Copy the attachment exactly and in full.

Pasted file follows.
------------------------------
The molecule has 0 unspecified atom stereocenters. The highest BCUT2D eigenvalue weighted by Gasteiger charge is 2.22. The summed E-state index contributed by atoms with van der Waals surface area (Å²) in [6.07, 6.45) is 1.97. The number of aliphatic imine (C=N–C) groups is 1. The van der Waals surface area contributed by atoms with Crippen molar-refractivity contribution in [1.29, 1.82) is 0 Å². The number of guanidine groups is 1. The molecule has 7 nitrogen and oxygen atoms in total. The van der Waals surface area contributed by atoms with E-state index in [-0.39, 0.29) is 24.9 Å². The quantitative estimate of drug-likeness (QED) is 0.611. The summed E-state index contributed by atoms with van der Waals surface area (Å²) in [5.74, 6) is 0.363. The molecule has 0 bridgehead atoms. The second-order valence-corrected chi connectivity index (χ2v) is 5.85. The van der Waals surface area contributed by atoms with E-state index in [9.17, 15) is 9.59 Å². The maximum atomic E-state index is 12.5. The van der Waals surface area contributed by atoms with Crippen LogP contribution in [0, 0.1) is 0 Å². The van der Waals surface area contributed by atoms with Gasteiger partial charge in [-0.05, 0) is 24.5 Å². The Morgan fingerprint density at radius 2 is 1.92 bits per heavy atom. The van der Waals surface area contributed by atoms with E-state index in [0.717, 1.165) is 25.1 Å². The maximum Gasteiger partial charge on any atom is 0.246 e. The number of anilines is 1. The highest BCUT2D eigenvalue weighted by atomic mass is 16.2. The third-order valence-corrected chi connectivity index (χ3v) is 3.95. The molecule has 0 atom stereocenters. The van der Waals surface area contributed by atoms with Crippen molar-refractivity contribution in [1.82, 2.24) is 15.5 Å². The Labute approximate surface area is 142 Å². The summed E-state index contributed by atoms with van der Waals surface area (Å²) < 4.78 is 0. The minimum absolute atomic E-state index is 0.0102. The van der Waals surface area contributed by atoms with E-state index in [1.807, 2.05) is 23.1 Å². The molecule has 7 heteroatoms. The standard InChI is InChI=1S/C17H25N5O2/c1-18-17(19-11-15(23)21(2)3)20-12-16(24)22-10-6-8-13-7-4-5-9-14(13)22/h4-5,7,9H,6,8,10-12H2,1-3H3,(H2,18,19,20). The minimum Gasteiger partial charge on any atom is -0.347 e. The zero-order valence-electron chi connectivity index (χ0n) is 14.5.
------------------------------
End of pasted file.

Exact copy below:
The molecule has 0 unspecified atom stereocenters. The highest BCUT2D eigenvalue weighted by Gasteiger charge is 2.22. The summed E-state index contributed by atoms with van der Waals surface area (Å²) in [6.07, 6.45) is 1.97. The number of aliphatic imine (C=N–C) groups is 1. The van der Waals surface area contributed by atoms with Crippen molar-refractivity contribution in [1.29, 1.82) is 0 Å². The number of guanidine groups is 1. The molecule has 7 nitrogen and oxygen atoms in total. The van der Waals surface area contributed by atoms with E-state index in [-0.39, 0.29) is 24.9 Å². The quantitative estimate of drug-likeness (QED) is 0.611. The summed E-state index contributed by atoms with van der Waals surface area (Å²) in [5.74, 6) is 0.363. The molecule has 0 bridgehead atoms. The second-order valence-corrected chi connectivity index (χ2v) is 5.85. The van der Waals surface area contributed by atoms with E-state index in [9.17, 15) is 9.59 Å². The maximum atomic E-state index is 12.5. The van der Waals surface area contributed by atoms with Crippen LogP contribution in [0, 0.1) is 0 Å². The van der Waals surface area contributed by atoms with Gasteiger partial charge in [-0.05, 0) is 24.5 Å². The Morgan fingerprint density at radius 2 is 1.92 bits per heavy atom. The van der Waals surface area contributed by atoms with E-state index in [0.717, 1.165) is 25.1 Å². The maximum Gasteiger partial charge on any atom is 0.246 e. The number of anilines is 1. The highest BCUT2D eigenvalue weighted by atomic mass is 16.2. The third-order valence-corrected chi connectivity index (χ3v) is 3.95. The molecule has 0 atom stereocenters. The van der Waals surface area contributed by atoms with Crippen molar-refractivity contribution in [1.82, 2.24) is 15.5 Å². The Labute approximate surface area is 142 Å². The summed E-state index contributed by atoms with van der Waals surface area (Å²) < 4.78 is 0. The minimum absolute atomic E-state index is 0.0102. The van der Waals surface area contributed by atoms with E-state index in [1.807, 2.05) is 23.1 Å². The molecule has 7 heteroatoms. The standard InChI is InChI=1S/C17H25N5O2/c1-18-17(19-11-15(23)21(2)3)20-12-16(24)22-10-6-8-13-7-4-5-9-14(13)22/h4-5,7,9H,6,8,10-12H2,1-3H3,(H2,18,19,20). The minimum Gasteiger partial charge on any atom is -0.347 e. The zero-order valence-electron chi connectivity index (χ0n) is 14.5.